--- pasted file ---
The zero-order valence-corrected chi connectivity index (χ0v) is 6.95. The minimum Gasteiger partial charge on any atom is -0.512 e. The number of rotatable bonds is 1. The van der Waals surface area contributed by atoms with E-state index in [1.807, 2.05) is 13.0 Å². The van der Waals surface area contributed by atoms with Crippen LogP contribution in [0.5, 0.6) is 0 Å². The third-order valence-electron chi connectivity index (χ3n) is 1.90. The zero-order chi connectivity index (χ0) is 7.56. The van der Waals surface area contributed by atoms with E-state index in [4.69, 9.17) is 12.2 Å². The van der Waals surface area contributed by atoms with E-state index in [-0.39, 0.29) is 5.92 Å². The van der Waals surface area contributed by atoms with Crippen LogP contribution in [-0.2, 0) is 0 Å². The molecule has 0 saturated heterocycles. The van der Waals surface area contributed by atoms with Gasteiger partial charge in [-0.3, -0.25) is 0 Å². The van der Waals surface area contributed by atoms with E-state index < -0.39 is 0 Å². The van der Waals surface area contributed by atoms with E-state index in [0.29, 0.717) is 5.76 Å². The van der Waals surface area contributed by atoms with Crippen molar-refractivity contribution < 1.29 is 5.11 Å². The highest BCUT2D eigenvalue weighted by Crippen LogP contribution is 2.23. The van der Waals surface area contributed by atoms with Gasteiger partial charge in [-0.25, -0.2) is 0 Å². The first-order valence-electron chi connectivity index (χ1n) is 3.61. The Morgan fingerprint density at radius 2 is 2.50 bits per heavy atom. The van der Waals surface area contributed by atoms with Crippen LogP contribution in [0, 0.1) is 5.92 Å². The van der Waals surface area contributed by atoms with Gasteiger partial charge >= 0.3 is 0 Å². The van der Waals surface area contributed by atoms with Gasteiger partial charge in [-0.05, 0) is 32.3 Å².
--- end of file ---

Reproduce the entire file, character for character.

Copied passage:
The zero-order valence-corrected chi connectivity index (χ0v) is 6.95. The minimum Gasteiger partial charge on any atom is -0.512 e. The number of rotatable bonds is 1. The van der Waals surface area contributed by atoms with E-state index in [1.807, 2.05) is 13.0 Å². The van der Waals surface area contributed by atoms with Crippen LogP contribution in [0.5, 0.6) is 0 Å². The third-order valence-electron chi connectivity index (χ3n) is 1.90. The zero-order chi connectivity index (χ0) is 7.56. The van der Waals surface area contributed by atoms with E-state index in [4.69, 9.17) is 12.2 Å². The van der Waals surface area contributed by atoms with E-state index in [-0.39, 0.29) is 5.92 Å². The van der Waals surface area contributed by atoms with Crippen LogP contribution in [-0.2, 0) is 0 Å². The molecule has 0 saturated heterocycles. The van der Waals surface area contributed by atoms with Gasteiger partial charge in [-0.3, -0.25) is 0 Å². The van der Waals surface area contributed by atoms with E-state index < -0.39 is 0 Å². The van der Waals surface area contributed by atoms with E-state index in [0.29, 0.717) is 5.76 Å². The van der Waals surface area contributed by atoms with Crippen molar-refractivity contribution < 1.29 is 5.11 Å². The highest BCUT2D eigenvalue weighted by Crippen LogP contribution is 2.23. The van der Waals surface area contributed by atoms with Gasteiger partial charge in [-0.25, -0.2) is 0 Å². The first-order valence-electron chi connectivity index (χ1n) is 3.61. The Morgan fingerprint density at radius 2 is 2.50 bits per heavy atom. The van der Waals surface area contributed by atoms with Crippen LogP contribution in [0, 0.1) is 5.92 Å². The van der Waals surface area contributed by atoms with Gasteiger partial charge >= 0.3 is 0 Å². The van der Waals surface area contributed by atoms with Gasteiger partial charge in [-0.05, 0) is 32.3 Å².